As the parent of a minor child, obtaining custody rights is likely to be among the most important aspects of your divorce. In recent years, traditional custody and visitation schedules (e.g., the children live with one parent the majority of the time and visit their other parent every other weekend) have become less popular than they once were. And today, many parents focus their efforts on obtaining equal timesharing.

The Florida courts are increasingly in favor of equal timesharing as well. In the Jacksonville area, for example, a majority of the local family court judges will award equal time sharing under a broad range of scenarios. However, even in these courts, equal timesharing is not guaranteed. And divorcing parents must take appropriate measures to help themselves secure the parenting rights they desire.

Establishing that Equal Timesharing Is in Your Children’s “Best Interests”

In all child custody (or “timesharing”) matters, the Florida courts focus on protecting the best interests of the children involved. Section 61.13(3) of the Florida Statutes outlines 19 specific factors that the courts must consider when determining what is in a child’s best interests. It further allows for consideration of “[a]ny other factor that is relevant to the determination of a specific parenting plan, including the time-sharing schedule.”

If you are seeking to obtain equal timesharing during your divorce, you will need to be able to show that your proposed arrangement serves your children’s best interests. Some of the factors that are often most relevant to establishing equal timesharing include:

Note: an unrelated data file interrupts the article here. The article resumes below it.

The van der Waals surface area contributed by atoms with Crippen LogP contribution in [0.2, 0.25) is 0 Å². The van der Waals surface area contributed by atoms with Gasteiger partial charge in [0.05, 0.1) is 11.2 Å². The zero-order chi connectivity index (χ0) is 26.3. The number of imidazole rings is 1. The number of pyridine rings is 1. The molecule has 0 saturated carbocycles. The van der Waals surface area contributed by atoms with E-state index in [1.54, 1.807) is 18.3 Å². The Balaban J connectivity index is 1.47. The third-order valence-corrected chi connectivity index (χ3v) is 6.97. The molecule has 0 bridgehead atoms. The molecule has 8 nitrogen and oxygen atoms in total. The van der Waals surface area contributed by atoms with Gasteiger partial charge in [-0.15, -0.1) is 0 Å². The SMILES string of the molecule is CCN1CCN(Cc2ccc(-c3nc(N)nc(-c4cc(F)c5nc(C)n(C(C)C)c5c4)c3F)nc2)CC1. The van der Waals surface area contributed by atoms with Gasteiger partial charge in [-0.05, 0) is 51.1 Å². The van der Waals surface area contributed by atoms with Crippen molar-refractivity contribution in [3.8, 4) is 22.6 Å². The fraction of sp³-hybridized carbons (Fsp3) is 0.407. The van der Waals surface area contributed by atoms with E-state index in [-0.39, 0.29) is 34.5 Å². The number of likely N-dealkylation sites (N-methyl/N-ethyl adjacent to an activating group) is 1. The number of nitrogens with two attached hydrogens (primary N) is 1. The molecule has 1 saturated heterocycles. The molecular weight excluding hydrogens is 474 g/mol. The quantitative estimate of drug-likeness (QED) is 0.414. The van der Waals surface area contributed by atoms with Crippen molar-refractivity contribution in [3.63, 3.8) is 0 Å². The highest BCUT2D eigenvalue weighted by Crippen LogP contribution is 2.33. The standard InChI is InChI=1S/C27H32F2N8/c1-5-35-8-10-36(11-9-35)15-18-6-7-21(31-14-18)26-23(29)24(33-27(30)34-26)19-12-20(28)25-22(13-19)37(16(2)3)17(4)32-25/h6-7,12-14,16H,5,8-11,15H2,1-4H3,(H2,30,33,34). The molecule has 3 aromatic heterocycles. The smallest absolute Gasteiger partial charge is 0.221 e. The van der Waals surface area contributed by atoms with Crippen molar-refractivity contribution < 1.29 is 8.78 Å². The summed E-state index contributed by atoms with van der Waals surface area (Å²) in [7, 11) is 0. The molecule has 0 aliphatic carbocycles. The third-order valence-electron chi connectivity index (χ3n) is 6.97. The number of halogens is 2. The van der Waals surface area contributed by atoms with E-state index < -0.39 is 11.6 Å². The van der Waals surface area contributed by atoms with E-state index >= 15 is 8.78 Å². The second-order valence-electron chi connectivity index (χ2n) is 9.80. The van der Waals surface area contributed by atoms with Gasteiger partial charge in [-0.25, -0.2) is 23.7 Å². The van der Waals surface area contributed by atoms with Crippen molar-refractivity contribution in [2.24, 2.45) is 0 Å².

• “The demonstrated capacity and disposition of each parent to facilitate and encourage a close and continuing parent-child relationship, to honor the time-sharing schedule, and to be reasonable when changes are required.” In short, in order for equal timesharing to work, both parents need to be committed to the process. If you are committed to being there for your children but you are also willing to be flexible when flexibility is required, then equal timesharing is likely to be a viable option.
  • “The demonstrated capacity and disposition of each parent to determine, consider, and act upon the needs of the child as opposed to the needs or desires of the parent.” When parenting after a divorce, your children’s needs must always come first. In order to make equal timesharing work, you must be prepared to adjust your professional and personal schedules to meet your children’s needs.
  • “The geographic viability of the parenting plan, with special attention paid to the needs of school-age children and the amount of time to be spent traveling to effectuate the parenting plan.” Typically, for equal timesharing to work, the parents will need to continue to live in relatively close proximity. Your children’s schooling should not be interrupted during time spent with either parent, and your children should have continuity of access to their friends and activities.